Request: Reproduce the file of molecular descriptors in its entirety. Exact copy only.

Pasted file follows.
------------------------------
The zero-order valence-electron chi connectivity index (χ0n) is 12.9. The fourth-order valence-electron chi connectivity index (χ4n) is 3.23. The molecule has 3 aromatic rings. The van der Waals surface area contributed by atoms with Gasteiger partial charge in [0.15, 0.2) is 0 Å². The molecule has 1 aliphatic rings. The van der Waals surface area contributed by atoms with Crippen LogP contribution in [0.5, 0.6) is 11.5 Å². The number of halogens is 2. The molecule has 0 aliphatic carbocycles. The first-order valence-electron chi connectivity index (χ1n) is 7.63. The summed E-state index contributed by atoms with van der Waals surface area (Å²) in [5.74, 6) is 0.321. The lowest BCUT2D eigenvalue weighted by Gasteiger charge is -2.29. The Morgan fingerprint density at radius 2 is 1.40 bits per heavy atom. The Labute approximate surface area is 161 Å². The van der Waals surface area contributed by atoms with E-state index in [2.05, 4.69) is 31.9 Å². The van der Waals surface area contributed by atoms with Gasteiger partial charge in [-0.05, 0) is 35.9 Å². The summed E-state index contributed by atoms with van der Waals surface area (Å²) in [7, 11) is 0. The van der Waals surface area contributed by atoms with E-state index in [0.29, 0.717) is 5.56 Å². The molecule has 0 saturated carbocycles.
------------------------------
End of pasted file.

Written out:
The zero-order valence-electron chi connectivity index (χ0n) is 12.9. The fourth-order valence-electron chi connectivity index (χ4n) is 3.23. The molecule has 3 aromatic rings. The van der Waals surface area contributed by atoms with Gasteiger partial charge in [0.15, 0.2) is 0 Å². The molecule has 1 aliphatic rings. The van der Waals surface area contributed by atoms with Crippen LogP contribution in [0.5, 0.6) is 11.5 Å². The number of halogens is 2. The molecule has 0 aliphatic carbocycles. The first-order valence-electron chi connectivity index (χ1n) is 7.63. The summed E-state index contributed by atoms with van der Waals surface area (Å²) in [5.74, 6) is 0.321. The lowest BCUT2D eigenvalue weighted by Gasteiger charge is -2.29. The Morgan fingerprint density at radius 2 is 1.40 bits per heavy atom. The Labute approximate surface area is 161 Å². The van der Waals surface area contributed by atoms with E-state index in [2.05, 4.69) is 31.9 Å². The van der Waals surface area contributed by atoms with Gasteiger partial charge in [-0.05, 0) is 35.9 Å². The summed E-state index contributed by atoms with van der Waals surface area (Å²) in [7, 11) is 0. The van der Waals surface area contributed by atoms with E-state index in [0.29, 0.717) is 5.56 Å². The molecule has 0 saturated carbocycles.